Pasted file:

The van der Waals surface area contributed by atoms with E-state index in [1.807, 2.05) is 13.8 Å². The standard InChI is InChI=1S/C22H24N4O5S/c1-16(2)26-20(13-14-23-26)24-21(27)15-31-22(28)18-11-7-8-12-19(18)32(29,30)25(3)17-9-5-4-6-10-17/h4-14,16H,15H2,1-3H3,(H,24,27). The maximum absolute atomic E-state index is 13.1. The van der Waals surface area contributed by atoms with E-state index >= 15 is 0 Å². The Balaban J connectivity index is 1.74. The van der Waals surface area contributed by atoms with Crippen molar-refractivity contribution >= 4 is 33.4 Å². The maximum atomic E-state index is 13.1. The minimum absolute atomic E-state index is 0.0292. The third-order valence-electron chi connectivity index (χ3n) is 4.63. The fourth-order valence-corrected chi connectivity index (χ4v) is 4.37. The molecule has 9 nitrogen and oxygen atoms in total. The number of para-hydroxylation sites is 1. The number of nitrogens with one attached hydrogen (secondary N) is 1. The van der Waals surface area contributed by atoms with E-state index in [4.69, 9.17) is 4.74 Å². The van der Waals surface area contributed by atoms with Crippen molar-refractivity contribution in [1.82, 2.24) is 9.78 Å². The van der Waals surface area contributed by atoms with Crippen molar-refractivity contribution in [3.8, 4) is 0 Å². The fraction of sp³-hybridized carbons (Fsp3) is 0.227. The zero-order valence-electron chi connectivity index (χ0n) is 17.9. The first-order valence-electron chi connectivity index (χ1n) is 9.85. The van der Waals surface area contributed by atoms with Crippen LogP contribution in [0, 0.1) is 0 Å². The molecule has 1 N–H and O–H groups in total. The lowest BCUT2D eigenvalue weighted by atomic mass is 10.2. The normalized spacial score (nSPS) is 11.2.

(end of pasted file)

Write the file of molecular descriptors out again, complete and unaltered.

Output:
The van der Waals surface area contributed by atoms with E-state index in [1.807, 2.05) is 13.8 Å². The standard InChI is InChI=1S/C22H24N4O5S/c1-16(2)26-20(13-14-23-26)24-21(27)15-31-22(28)18-11-7-8-12-19(18)32(29,30)25(3)17-9-5-4-6-10-17/h4-14,16H,15H2,1-3H3,(H,24,27). The maximum absolute atomic E-state index is 13.1. The van der Waals surface area contributed by atoms with E-state index >= 15 is 0 Å². The Balaban J connectivity index is 1.74. The van der Waals surface area contributed by atoms with Crippen molar-refractivity contribution >= 4 is 33.4 Å². The maximum atomic E-state index is 13.1. The minimum absolute atomic E-state index is 0.0292. The third-order valence-electron chi connectivity index (χ3n) is 4.63. The fourth-order valence-corrected chi connectivity index (χ4v) is 4.37. The molecule has 9 nitrogen and oxygen atoms in total. The number of para-hydroxylation sites is 1. The number of nitrogens with one attached hydrogen (secondary N) is 1. The van der Waals surface area contributed by atoms with E-state index in [4.69, 9.17) is 4.74 Å². The van der Waals surface area contributed by atoms with Crippen molar-refractivity contribution in [1.82, 2.24) is 9.78 Å². The van der Waals surface area contributed by atoms with Crippen molar-refractivity contribution in [3.8, 4) is 0 Å². The fraction of sp³-hybridized carbons (Fsp3) is 0.227. The zero-order valence-electron chi connectivity index (χ0n) is 17.9. The first-order valence-electron chi connectivity index (χ1n) is 9.85. The van der Waals surface area contributed by atoms with Crippen LogP contribution in [0, 0.1) is 0 Å². The molecule has 1 N–H and O–H groups in total. The lowest BCUT2D eigenvalue weighted by atomic mass is 10.2. The normalized spacial score (nSPS) is 11.2.